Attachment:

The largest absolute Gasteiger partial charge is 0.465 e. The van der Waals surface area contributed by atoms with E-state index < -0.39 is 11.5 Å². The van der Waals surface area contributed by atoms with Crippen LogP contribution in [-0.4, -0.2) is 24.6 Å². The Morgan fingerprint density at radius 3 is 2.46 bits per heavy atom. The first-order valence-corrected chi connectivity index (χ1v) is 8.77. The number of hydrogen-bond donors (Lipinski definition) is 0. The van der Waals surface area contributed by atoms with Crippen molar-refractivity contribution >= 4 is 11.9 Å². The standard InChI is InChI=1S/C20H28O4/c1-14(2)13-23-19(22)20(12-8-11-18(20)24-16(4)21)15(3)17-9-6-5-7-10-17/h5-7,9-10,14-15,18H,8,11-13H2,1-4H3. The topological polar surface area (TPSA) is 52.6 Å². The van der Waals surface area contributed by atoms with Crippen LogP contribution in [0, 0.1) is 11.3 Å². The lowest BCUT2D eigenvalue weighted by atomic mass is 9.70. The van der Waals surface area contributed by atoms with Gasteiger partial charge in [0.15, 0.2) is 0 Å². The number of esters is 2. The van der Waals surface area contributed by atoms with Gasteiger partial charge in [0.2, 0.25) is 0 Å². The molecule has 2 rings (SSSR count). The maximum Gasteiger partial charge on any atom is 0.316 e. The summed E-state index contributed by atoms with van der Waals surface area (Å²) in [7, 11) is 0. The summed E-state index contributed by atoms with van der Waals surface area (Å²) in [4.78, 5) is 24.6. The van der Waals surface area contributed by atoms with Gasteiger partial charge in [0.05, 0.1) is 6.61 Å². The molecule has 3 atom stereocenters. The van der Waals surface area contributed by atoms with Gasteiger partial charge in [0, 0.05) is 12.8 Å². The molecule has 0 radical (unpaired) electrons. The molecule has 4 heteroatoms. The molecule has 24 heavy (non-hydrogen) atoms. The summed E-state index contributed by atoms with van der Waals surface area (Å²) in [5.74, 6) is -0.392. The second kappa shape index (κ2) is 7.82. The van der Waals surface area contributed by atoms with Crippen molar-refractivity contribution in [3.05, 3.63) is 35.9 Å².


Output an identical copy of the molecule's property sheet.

The largest absolute Gasteiger partial charge is 0.465 e. The van der Waals surface area contributed by atoms with E-state index < -0.39 is 11.5 Å². The van der Waals surface area contributed by atoms with Crippen LogP contribution in [-0.4, -0.2) is 24.6 Å². The Morgan fingerprint density at radius 3 is 2.46 bits per heavy atom. The first-order valence-corrected chi connectivity index (χ1v) is 8.77. The number of hydrogen-bond donors (Lipinski definition) is 0. The van der Waals surface area contributed by atoms with Crippen molar-refractivity contribution >= 4 is 11.9 Å². The standard InChI is InChI=1S/C20H28O4/c1-14(2)13-23-19(22)20(12-8-11-18(20)24-16(4)21)15(3)17-9-6-5-7-10-17/h5-7,9-10,14-15,18H,8,11-13H2,1-4H3. The topological polar surface area (TPSA) is 52.6 Å². The van der Waals surface area contributed by atoms with Crippen LogP contribution in [0, 0.1) is 11.3 Å². The lowest BCUT2D eigenvalue weighted by atomic mass is 9.70. The van der Waals surface area contributed by atoms with Gasteiger partial charge in [0.15, 0.2) is 0 Å². The number of esters is 2. The van der Waals surface area contributed by atoms with Gasteiger partial charge in [0.2, 0.25) is 0 Å². The molecule has 2 rings (SSSR count). The maximum Gasteiger partial charge on any atom is 0.316 e. The summed E-state index contributed by atoms with van der Waals surface area (Å²) in [7, 11) is 0. The summed E-state index contributed by atoms with van der Waals surface area (Å²) in [4.78, 5) is 24.6. The van der Waals surface area contributed by atoms with Gasteiger partial charge in [0.05, 0.1) is 6.61 Å². The molecule has 3 atom stereocenters. The van der Waals surface area contributed by atoms with Gasteiger partial charge in [0, 0.05) is 12.8 Å². The molecule has 0 radical (unpaired) electrons. The molecule has 4 heteroatoms. The molecule has 24 heavy (non-hydrogen) atoms. The summed E-state index contributed by atoms with van der Waals surface area (Å²) in [5.74, 6) is -0.392. The second kappa shape index (κ2) is 7.82. The van der Waals surface area contributed by atoms with Crippen molar-refractivity contribution in [3.05, 3.63) is 35.9 Å².